The Flight Attendant, by Chris Bohjalian [Review]

“I understand how somebody would think that this would make a great movie – if you fix all the problems with the novel.”

This was a disappointing read, and only partly because of the hype over the book (which is now an HBOMax mini-series). The story has a great beginning and an ending full of pretzel twists and “Wait – What?” reveals (that I won’t spoil). Throw in a lot of sex and alcohol, a Russian assassin, opulent settings, and some international intrigue, and I understand how somebody would think that this would make a great movie – if you fix all the problems with the novel.

The story, and ninety percent of the narration, centers on Cassie, a veteran flight attendant in her late thirties (although her exact age is subject to contradictory references). Single, living beyond her means in Manhattan, addicted to sex and partying, and an alcoholic subject to black-outs, Cassie wakes up in a 5-star hotel suite in Dubai next to a man she hooked up with on the flight from New York. He’s dead, with his throat slashed and blood everywhere. Cassie remembers the prior night’s sex and heavy drinking, and the brief appearance of a woman named Miranda, who came and went (without engaging in a threesome) – but she has no memory of her man dying. She’s not certain she didn’t kill him, but she doubts it. She’s now running late to catch her return flight, so she flees rather than alerting security. Great start.

Unfortunately, the next 300 pages are frustratingly dull and useless. We never really get to know Cassie or care about her. This is the author’s greatest failing. Cassie is never a sympathetic character, and there are no other important characters in the story. We watch as Cassie makes a series of terrible decisions, many of which cause her to be more of a suspect, even though we know (the author tells us right away, so it’s not a spoiler) that Cassie didn’t kill the guy. There are short chapters from the perspective of the killer, although we don’t really get to know that character much, either. The author wants the story to be a version of The Tell Tale Heart as Cassie sinks further and further in to feelings of guilt, regret, and fear. The problem is that we know she’s not guilty, and the Poe short story his quick and to the point, while this narrative drags on and on while we wait desperately for something important to happen.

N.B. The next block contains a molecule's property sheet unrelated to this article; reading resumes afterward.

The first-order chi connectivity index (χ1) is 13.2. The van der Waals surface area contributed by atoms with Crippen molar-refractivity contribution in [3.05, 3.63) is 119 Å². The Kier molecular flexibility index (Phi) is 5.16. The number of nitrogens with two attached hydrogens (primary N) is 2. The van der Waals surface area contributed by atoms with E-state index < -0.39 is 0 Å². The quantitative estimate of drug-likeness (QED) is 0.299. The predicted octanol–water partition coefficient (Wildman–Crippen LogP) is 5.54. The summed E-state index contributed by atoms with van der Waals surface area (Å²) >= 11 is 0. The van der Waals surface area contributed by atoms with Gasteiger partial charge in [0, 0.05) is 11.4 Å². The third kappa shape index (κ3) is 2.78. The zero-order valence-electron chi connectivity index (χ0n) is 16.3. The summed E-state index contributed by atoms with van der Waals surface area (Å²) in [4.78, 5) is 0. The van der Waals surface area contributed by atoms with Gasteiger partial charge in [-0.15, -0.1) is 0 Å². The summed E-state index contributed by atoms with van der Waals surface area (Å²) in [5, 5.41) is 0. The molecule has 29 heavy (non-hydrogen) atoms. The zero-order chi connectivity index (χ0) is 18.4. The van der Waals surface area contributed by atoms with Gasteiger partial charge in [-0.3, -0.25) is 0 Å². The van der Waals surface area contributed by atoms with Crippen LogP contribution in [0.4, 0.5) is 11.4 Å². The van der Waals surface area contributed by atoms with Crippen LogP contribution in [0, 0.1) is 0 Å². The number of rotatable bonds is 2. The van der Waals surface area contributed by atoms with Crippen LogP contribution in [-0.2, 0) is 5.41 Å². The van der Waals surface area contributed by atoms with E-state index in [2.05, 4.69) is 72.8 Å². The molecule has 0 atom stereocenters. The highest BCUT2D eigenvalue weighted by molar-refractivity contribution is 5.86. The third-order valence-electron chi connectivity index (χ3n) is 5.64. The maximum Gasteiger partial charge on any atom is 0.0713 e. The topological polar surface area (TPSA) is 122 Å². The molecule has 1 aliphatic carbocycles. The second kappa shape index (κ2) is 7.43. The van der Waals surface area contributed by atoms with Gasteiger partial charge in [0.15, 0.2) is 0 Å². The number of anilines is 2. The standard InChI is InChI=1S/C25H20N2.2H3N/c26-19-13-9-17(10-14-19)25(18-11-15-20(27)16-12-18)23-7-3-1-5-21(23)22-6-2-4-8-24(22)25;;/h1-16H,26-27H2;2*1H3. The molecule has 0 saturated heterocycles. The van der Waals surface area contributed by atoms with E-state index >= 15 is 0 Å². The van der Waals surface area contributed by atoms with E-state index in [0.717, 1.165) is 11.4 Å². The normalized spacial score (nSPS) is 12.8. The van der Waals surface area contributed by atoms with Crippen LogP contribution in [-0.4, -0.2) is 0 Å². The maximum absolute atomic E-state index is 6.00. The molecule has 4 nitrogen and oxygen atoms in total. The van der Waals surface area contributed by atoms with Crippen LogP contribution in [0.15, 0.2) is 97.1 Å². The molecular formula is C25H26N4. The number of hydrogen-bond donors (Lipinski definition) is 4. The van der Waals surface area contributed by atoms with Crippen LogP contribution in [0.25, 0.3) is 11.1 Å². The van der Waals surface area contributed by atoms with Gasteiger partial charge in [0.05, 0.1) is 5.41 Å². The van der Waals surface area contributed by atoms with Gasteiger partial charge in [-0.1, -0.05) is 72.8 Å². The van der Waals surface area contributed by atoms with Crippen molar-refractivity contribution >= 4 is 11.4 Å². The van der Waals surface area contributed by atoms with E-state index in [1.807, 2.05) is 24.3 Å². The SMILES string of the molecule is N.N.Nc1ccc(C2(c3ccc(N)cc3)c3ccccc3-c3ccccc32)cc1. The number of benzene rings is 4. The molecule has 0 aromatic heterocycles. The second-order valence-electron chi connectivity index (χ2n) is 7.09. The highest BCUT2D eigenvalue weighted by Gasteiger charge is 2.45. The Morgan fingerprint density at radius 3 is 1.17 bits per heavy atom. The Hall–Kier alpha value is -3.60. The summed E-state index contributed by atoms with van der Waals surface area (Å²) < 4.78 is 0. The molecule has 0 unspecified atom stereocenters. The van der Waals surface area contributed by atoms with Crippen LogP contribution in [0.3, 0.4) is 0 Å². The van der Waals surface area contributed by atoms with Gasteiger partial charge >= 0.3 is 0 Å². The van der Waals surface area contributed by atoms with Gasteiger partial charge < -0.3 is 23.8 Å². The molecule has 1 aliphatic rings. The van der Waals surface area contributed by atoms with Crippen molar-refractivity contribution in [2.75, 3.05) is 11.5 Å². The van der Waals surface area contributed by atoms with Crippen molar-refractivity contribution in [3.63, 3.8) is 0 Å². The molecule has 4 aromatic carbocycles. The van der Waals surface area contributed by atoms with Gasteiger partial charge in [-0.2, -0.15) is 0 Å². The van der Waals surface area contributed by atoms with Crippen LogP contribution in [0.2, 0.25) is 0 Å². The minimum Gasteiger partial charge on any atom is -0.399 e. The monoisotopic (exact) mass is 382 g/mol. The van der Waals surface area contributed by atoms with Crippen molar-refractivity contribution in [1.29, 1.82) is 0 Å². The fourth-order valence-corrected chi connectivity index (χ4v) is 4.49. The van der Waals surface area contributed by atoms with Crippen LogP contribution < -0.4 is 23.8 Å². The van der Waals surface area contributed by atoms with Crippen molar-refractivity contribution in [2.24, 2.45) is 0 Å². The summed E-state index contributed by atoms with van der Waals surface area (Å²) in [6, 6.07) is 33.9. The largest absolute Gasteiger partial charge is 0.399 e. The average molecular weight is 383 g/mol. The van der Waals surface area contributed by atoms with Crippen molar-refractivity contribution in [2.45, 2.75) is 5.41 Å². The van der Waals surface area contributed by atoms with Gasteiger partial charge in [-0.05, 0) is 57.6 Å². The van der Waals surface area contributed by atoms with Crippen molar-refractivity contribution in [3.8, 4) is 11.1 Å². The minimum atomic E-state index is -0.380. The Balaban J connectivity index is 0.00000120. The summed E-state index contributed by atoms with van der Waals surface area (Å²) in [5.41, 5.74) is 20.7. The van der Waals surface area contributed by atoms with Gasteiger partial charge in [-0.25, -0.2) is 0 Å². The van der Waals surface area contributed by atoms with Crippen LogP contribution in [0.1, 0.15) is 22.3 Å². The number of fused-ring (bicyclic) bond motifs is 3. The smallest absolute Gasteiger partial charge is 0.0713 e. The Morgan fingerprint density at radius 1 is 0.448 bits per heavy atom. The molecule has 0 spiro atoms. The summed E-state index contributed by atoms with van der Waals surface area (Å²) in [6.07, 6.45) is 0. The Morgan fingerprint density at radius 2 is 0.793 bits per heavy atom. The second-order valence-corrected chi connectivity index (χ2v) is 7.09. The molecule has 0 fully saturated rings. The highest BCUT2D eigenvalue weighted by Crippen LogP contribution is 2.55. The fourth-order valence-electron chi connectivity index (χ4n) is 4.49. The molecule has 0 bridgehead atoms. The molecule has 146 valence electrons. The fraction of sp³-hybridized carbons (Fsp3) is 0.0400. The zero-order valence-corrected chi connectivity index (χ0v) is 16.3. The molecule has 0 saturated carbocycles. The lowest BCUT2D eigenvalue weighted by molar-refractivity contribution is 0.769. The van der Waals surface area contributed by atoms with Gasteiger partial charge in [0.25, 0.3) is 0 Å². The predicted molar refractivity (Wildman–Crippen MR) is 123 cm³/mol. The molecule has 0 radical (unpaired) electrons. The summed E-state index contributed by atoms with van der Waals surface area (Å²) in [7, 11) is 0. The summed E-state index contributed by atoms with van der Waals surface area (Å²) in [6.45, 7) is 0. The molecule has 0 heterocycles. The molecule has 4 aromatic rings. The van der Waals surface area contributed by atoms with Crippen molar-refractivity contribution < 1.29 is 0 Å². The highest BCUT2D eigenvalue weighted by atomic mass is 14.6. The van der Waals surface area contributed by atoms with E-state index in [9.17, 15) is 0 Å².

Then, as the remaining pages in the book dwindle, everything happens at once. The climax comes with lightning speed as we learn several new, key facts (some conveniently provided in a rather implausible way), get several out-of-the-blue reveals that we could never have guessed (because there were no earlier clues), and there is suddenly all the action than was missing from the rest of the book. This is followed by a head-scratching epilogue that was unnecessary and which seems to be somebody’s idea of needing to make the reader feel better about Cassie, which was contrary to the whole point of the story.

The writing here is fine, but nothing special. The editing is good, except for several obvious continuity problems that should have been caught by a decent editor/proofreader. (As an example, one moment, Cassie is nearly done downing a gin and tonic. In the next paragraph, she’s remembering how good that first shot of tequila tasted and she’s almost finished with her margarita.) The story happens mostly inside Cassie’s head, which makes for long stretches of narration about her perceptions, feelings, anxieties, etc. There’s a lot of time spent by Cassie and other characters speculating about what might have happened and what might happen next, which drags down the pace and doesn’t contribute much to the story. This book would have been better if it was 40,000 words shorter.

In the end, the wild finish and the great set-up make the story interesting, but you’d be better off leading the first and last chapters and letting your own imagination fill in everything else. You’d likely come up with a better middle than the story as written.

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